CONAN: Not only who paid for the study but the lawyer's question that we hear all the time - cui bono, who benefits? That's a good question to ask, don't you think, Tom?

ROSENSTIEL: Yeah, and these notions that a news organization would share that kind of information or present it because the audience demands it, this is still relatively new territory. I mean, I talk to news organizations all the time, and they're trying to figure out, you know, what is it that audiences want now?

And the idea that you would share more about your news-gathering process is still a difficult concept for a lot of traditional journalists who think, well, they should trust me because I've been at this for a very long time.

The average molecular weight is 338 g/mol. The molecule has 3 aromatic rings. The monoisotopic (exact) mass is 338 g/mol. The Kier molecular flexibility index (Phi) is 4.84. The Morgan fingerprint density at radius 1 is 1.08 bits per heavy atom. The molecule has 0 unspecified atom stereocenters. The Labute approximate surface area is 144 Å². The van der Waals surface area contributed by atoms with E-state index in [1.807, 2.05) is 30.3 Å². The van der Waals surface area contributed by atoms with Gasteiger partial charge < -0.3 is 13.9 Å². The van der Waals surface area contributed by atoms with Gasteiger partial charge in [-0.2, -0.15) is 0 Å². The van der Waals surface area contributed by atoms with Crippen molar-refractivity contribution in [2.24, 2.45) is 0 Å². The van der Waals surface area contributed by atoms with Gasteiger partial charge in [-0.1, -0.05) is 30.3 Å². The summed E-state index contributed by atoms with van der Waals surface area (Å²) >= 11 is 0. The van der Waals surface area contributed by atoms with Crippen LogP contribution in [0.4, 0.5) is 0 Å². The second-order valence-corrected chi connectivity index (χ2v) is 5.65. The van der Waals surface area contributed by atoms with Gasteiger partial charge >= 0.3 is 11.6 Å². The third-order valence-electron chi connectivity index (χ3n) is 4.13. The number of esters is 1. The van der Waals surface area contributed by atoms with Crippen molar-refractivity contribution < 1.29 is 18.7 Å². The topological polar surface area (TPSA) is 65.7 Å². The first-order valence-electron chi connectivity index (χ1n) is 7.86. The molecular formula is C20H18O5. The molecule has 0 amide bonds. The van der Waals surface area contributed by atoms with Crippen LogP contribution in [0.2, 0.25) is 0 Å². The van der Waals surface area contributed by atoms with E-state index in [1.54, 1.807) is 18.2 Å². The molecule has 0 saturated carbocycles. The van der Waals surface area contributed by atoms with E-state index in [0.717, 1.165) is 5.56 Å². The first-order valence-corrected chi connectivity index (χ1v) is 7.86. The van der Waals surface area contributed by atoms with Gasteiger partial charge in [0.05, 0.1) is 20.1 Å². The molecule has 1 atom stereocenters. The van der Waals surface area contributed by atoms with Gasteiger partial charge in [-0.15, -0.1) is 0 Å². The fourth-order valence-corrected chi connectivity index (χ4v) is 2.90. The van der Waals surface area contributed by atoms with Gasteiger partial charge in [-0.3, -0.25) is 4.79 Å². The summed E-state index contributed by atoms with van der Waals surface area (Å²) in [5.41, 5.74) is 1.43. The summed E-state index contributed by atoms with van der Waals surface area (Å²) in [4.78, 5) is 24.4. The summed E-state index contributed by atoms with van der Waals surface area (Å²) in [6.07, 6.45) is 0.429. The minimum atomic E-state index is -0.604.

CONAN: Suzanne, thanks very much for the call.

SUZANNE: Thank you.

CONAN: Email from - this is from Elk River, Idaho, from Ruth(ph): If there's background music, it isn't news.

(SOUNDBITE OF LAUGHTER)

CONAN: That's a pretty good principle.

ROSENSTIEL: Didn't you just run some background music on this show?

CONAN: Underneath you only.

(SOUNDBITE OF LAUGHTER)

CONAN: This is from Bob(ph) in Wilmington, North Carolina: I worked in intelligence, Army analysis. We were taught to evaluate every source ratings on two, six-point scales: How reliable is the source, A through F; and how likely is the info to be true, one through six. We provided this rating with the information when we passed it on for consideration to the next consumer. That's not a bad scale to bear in mind.

ROSENSTIEL: Yeah, although counting to six can be hard for journalists sometimes.

CONAN: Only five fingers on one hand.